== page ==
Project A.L.S. has joined with Eli Lilly to help accelerate development of potential therapies for the neurodegenerative disease amyotrophic lateral sclerosis (ALS), also known as Lou Gehrig’s disease.
Project A.L.S. will study molecules developed and studied preclinically by Lilly scientists for the treatment of cancer to assess their potential in the treatment of ALS.
Research by Project A.L.S., a nonprofit aligned with Tom Maniatis, Ph.D., and Thomas Jessell, Ph.D., both professors at Columbia University, uncovered novel data that identified a critical role in ALS disease progression for several inflammatory signaling pathways also known to be associated with cancer.
“Chronic inflammation has long been implicated in ALS disease progression, but recent advances in areas like genomics have now made it possible to identify specific inflammatory targets for ALS drug development,” said Maniatis.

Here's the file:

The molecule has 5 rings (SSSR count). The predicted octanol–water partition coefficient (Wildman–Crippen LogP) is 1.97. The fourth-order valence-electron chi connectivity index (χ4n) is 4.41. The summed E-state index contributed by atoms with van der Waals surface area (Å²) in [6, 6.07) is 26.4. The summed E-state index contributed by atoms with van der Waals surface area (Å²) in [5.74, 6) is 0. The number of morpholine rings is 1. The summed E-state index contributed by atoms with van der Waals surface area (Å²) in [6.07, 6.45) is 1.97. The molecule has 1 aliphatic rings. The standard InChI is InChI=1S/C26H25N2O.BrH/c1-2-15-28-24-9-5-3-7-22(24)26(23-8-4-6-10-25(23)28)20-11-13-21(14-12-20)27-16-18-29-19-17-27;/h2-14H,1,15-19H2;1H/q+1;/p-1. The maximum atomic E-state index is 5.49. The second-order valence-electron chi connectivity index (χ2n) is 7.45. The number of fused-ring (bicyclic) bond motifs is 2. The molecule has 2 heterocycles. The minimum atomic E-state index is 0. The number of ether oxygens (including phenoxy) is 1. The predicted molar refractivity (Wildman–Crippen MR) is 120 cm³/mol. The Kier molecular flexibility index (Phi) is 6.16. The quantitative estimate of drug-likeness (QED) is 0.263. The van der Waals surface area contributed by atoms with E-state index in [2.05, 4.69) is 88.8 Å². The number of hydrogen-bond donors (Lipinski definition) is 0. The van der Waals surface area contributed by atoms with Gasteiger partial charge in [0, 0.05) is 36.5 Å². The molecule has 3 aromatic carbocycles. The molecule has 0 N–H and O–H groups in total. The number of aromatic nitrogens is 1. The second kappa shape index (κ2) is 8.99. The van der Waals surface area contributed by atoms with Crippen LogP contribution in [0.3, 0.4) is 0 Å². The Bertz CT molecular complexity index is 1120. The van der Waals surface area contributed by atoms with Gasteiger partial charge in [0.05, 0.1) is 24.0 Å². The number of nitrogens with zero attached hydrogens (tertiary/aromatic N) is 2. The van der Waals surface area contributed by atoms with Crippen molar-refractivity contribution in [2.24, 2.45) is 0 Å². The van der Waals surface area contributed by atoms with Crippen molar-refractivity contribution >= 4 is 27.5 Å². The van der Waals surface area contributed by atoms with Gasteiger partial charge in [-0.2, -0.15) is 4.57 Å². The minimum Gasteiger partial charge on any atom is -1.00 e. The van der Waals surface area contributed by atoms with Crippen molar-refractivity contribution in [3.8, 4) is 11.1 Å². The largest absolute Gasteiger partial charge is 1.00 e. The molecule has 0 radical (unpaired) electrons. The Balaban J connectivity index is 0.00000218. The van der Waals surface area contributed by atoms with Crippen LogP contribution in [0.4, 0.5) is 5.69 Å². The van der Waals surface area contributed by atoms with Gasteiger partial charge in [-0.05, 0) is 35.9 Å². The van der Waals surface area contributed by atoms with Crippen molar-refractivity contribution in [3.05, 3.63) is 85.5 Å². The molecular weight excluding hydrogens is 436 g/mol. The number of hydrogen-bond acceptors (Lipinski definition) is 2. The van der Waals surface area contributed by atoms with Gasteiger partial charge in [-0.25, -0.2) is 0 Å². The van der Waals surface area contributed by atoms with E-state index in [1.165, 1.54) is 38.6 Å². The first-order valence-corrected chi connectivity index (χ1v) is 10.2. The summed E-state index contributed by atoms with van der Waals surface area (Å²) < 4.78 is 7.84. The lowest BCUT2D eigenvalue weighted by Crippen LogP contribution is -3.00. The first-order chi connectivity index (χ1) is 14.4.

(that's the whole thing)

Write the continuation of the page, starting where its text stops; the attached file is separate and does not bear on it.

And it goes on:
Lilly has a robust oncology pipeline, including several preclinical molecules targeting the signaling pathways proposed to be involved in cancer and inflammation. Project A.L.S. will study select Lilly molecules in preclinical ALS models, pioneered by Project A.L.S. during the last 15 years, to determine if these molecules show any activity between ALS and inflammation.
“The evidence demonstrating a potential role for these cancer signaling pathways in the progression of ALS is compelling,” said Greg Plowman, M.D., Ph.D., vice president of oncology research at Lilly. “Lilly will provide well-characterized and selective molecules that we hope will help accelerate the development of medicines for ALS.”